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Differential activity of plasma and vacuolar membrane transporters contributes to genotypic differences in salinity tolerance in a halophyte species, Chenopodium quinoa

Citation

Bonales-Alatorre, E and Pottosin, I and Shabala, L and Chen, Z-H and Zeng, F and Jacobsen, S-E and Shabala, S, Differential activity of plasma and vacuolar membrane transporters contributes to genotypic differences in salinity tolerance in a halophyte species, Chenopodium quinoa, International Journal of Molecular Sciences, 14, (5) pp. 9267-9285. ISSN 1422-0067 (2013) [Refereed Article]


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Copyright 2013 by the authors; licensee MDPI, Basel, Switzerland. This article is an open access article distributed under the terms and conditions of the Creative Commons Attribution license (http://creativecommons.org/licenses/by/3.0/).

DOI: doi:10.3390/ijms14059267

Abstract

Halophytes species can be used as a highly convenient model system to reveal key ionic and molecular mechanisms that confer salinity tolerance in plants. Earlier, we reported that quinoa (Chenopodium quinoa Willd.), a facultative C3 halophyte species, can efficiently control the activity of slow (SV) and fast (FV) tonoplast channels to match specific growth conditions by ensuring that most of accumulated Na+ is safely locked in the vacuole (Bonales-Alatorre et al. (2013) Plant Physiology). This work extends these finding by comparing the properties of tonoplast FV and SV channels in two quinoa genotypes contrasting in their salinity tolerance. The work is complemented by studies of the kinetics of net ion fluxes across the plasma membrane of quinoa leaf mesophyll tissue. Our results suggest that multiple mechanisms contribute towards genotypic differences in salinity tolerance in quinoa. These include: (i) a higher rate of Na+ exclusion from leaf mesophyll; (ii) maintenance of low cytosolic Na+ levels; (iii) better K+ retention in the leaf mesophyll; (iv) a high rate of H+ pumping, which increases the ability of mesophyll cells to restore their membrane potential; and (v) the ability to reduce the activity of SV and FV channels under saline conditions. These mechanisms appear to be highly orchestrated, thus enabling the remarkable overall salinity tolerance of quinoa species.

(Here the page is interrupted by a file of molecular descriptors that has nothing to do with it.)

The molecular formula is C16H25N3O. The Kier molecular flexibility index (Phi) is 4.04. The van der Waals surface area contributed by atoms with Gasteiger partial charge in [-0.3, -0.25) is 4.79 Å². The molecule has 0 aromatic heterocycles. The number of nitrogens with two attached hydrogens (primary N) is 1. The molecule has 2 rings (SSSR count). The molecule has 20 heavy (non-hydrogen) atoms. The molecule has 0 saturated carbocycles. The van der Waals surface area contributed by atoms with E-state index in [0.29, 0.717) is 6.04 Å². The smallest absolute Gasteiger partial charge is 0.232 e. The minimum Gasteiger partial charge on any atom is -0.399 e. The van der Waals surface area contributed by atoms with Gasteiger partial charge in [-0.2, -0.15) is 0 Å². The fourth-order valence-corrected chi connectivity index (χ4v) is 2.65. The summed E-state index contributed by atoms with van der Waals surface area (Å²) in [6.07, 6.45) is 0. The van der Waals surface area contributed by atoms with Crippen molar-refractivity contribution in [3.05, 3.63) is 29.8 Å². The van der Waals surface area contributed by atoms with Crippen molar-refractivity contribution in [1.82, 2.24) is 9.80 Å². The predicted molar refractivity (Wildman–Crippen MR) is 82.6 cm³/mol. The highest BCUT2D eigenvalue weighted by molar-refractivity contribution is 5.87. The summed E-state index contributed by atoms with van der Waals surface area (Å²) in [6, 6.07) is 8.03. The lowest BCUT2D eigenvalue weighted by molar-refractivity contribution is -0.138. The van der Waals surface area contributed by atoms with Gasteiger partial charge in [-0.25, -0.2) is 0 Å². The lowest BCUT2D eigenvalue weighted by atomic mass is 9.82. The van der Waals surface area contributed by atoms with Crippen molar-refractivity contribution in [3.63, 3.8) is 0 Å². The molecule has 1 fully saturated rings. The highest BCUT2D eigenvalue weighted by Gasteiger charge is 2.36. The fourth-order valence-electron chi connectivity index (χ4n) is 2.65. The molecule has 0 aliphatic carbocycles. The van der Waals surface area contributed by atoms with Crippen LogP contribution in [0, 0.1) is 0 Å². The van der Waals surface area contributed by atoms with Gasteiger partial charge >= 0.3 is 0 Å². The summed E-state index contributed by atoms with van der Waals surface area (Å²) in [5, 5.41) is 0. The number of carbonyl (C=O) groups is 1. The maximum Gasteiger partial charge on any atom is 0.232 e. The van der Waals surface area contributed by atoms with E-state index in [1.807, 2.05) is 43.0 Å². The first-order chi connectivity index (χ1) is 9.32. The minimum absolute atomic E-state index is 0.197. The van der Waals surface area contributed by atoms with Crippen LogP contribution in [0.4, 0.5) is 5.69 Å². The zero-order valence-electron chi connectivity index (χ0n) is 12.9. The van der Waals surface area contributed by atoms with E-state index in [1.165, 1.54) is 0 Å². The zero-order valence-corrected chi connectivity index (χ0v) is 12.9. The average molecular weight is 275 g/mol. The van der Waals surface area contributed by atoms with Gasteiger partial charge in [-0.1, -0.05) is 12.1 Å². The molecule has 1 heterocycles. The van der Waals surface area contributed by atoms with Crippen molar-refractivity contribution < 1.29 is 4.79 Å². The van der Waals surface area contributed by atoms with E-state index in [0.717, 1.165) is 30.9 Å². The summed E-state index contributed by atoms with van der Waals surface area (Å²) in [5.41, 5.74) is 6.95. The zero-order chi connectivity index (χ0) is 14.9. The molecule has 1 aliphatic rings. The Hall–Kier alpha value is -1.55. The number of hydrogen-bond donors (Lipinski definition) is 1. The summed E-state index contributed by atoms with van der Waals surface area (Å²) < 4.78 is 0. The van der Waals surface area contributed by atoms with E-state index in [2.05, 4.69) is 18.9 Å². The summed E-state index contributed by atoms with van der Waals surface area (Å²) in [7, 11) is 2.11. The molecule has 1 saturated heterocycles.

Item Details

Item Type:Refereed Article
Keywords:sodium exclusion, vacuolar sequestration, potassium retention, mesophyll, cytosol, H+-ATPase, SOS1 exchanger
Research Division:Biological Sciences
Research Group:Plant Biology
Research Field:Plant Physiology
Objective Division:Plant Production and Plant Primary Products
Objective Group:Summer Grains and Oilseeds
Objective Field:Summer Grains and Oilseeds not elsewhere classified
Author:Bonales-Alatorre, E (Dr Edgar Bonales Alatorre)
Author:Pottosin, I (Professor Igor Pottosin)
Author:Shabala, L (Dr Lana Shabala)
Author:Chen, Z-H (Mr Zhonghua Chen)
Author:Zeng, F (Dr Fanrong Zeng)
Author:Shabala, S (Professor Sergey Shabala)
ID Code:86932
Year Published:2013
Web of Science® Times Cited:40
Deposited By:Tasmanian Institute of Agriculture
Deposited On:2013-11-01
Last Modified:2017-11-03
Downloads:416 View Download Statistics

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